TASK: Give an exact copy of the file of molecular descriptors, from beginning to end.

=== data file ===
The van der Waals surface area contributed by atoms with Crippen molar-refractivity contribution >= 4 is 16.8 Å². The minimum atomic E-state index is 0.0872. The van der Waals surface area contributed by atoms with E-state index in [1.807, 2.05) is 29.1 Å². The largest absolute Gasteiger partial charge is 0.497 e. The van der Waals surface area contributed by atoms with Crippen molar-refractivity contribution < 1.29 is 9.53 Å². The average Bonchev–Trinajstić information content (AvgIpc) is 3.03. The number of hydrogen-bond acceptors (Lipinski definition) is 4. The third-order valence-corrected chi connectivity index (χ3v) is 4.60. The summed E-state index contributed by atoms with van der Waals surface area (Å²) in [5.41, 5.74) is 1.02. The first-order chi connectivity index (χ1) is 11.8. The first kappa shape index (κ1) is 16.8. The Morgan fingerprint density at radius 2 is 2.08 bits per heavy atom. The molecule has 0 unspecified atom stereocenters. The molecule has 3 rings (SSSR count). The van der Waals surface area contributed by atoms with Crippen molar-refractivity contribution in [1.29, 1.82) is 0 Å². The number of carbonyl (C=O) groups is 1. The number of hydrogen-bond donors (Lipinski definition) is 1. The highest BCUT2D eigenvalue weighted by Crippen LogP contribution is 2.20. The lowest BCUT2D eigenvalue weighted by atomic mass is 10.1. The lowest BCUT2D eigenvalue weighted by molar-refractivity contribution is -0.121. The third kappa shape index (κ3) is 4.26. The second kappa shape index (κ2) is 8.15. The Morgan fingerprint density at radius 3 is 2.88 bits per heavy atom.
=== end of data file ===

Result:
The van der Waals surface area contributed by atoms with Crippen molar-refractivity contribution >= 4 is 16.8 Å². The minimum atomic E-state index is 0.0872. The van der Waals surface area contributed by atoms with E-state index in [1.807, 2.05) is 29.1 Å². The largest absolute Gasteiger partial charge is 0.497 e. The van der Waals surface area contributed by atoms with Crippen molar-refractivity contribution < 1.29 is 9.53 Å². The average Bonchev–Trinajstić information content (AvgIpc) is 3.03. The number of hydrogen-bond acceptors (Lipinski definition) is 4. The third-order valence-corrected chi connectivity index (χ3v) is 4.60. The summed E-state index contributed by atoms with van der Waals surface area (Å²) in [5.41, 5.74) is 1.02. The first-order chi connectivity index (χ1) is 11.8. The first kappa shape index (κ1) is 16.8. The Morgan fingerprint density at radius 2 is 2.08 bits per heavy atom. The molecule has 0 unspecified atom stereocenters. The molecule has 3 rings (SSSR count). The van der Waals surface area contributed by atoms with Crippen molar-refractivity contribution in [1.29, 1.82) is 0 Å². The number of carbonyl (C=O) groups is 1. The number of hydrogen-bond donors (Lipinski definition) is 1. The highest BCUT2D eigenvalue weighted by Crippen LogP contribution is 2.20. The lowest BCUT2D eigenvalue weighted by atomic mass is 10.1. The lowest BCUT2D eigenvalue weighted by molar-refractivity contribution is -0.121. The third kappa shape index (κ3) is 4.26. The second kappa shape index (κ2) is 8.15. The Morgan fingerprint density at radius 3 is 2.88 bits per heavy atom.